Saturday, April 28, 2012


The eye searches most of all for faces or maybe even parts of faces, but also the human figure and especially if it’s moving.  There is not much of a body of curatorial comment on video as art so far -- at least that I know of -- so I’m winging this post.  But looking for human faces and bodies must be one of the most basic principles of composing in three dimensions, (one being time), and composing in overlays that rhyme, reveal and obscure.
So far videos, originally created and televised in support of love songs, have been more seriously used for political reasons, or maybe for education, or for advertising.  Maybe because of the commodification of young men’s bodies in perfume ads on the one hand and war documentaries on the other, a way of looking at the art that works with young male images, traditional as that has been over the centuries, has scattered.  Quite apart from that issue, how to present this work in art galleries has been confused by discussion about how much to present work-on-video as a social phenomenon in homes (old-fashioned clunky televisions with living room couches) and how much to use flat screens (now everywhere) and how much to explore innovations (projecting onto buildings).  But what abides, persists and recurs universally is video as seduction.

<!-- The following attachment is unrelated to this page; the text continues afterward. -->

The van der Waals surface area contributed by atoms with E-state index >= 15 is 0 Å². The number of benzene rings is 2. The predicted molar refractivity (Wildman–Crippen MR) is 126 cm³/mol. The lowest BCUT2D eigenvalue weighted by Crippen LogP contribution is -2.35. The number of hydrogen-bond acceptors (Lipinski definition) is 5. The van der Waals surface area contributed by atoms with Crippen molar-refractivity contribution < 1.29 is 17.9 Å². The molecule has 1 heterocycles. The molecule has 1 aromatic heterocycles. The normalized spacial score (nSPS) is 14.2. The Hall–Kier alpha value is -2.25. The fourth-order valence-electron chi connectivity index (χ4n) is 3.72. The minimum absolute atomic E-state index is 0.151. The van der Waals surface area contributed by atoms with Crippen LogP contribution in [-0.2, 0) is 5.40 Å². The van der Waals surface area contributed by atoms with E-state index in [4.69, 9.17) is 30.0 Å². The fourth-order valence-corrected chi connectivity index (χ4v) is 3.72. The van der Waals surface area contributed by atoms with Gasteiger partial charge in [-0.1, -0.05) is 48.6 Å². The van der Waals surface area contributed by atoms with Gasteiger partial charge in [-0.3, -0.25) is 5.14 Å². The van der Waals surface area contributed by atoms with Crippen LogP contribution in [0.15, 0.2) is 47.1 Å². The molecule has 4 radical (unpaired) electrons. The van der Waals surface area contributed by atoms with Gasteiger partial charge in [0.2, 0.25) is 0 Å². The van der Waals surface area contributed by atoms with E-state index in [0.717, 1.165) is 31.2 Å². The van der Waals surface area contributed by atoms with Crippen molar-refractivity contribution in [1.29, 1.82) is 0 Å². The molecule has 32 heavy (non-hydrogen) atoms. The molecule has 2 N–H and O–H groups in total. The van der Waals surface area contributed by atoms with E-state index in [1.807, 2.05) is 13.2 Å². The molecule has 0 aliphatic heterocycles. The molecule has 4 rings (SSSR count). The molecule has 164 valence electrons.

The work of the boys of Cinematheque uses a technique of transparent montage and overlay to mix human figure (usually their own figures) with the harsh environments of cities, abandonment, and decay.  Young but hardly naive, restricted in terms of written words but eloquent in terms of image and symbol as well as totally unrestricted in terms of social sanctions, these boys -- many the age of soldiers killing in Afghanistan -- are not obligated to educate their audience.
Even on a still print, we must use our eyes.  At first impact there is color and shape.  Then our searching eyes see a profile, a nape, the rounded flesh of limbs, the seashell complexity of an ear, and always the eyes looking back at us.  They know who they are -- when they can hold it together -- but they ask,  “Who are those people who deny we exist, who insist we are invisible?  Why don’t they want to see the delicate tracing of a near-child’s upper lip, the brushy thicket of hair that marks an older boy?”  These images are like darkroom films slowly developing under fluid in trays, except that the fluid is in the observer’s eye and the developing is in the observer’s brain as it learns to interpret.
Many expect to see art images in galleries and museums -- in fact, cannot identify them as art unless that’s what it says out front on the marquee, so no wonder that the young people (make that INTERCONTINENTAL young people) -- who follow everything through YouTube on their own handheld device connections -- don’t think of it as art either.  It is something much deeper, halfway between the mythic and the dreaming.  Most of us are taught to tolerate nude people and even violence so long as it’s “art”, but for these young people it’s Life.
Kids know how to find these images, Cinematheque needs to sell them, but society gets in the way -- as usual with anything that seems to challenge the status quo.  If someone with a Ph.D. and creds from museums presented this same material, they would be widely praised and discussed.  But if kids do it, the first impulse is to label it out-of-bounds, pornographic.  Kids should not desire.  Kids should be obedient.  Kids should wait until we want to pay them on our terms.  (Grants, degrees, foundation applications).  When we say “kids belong to us,” we mean we own them.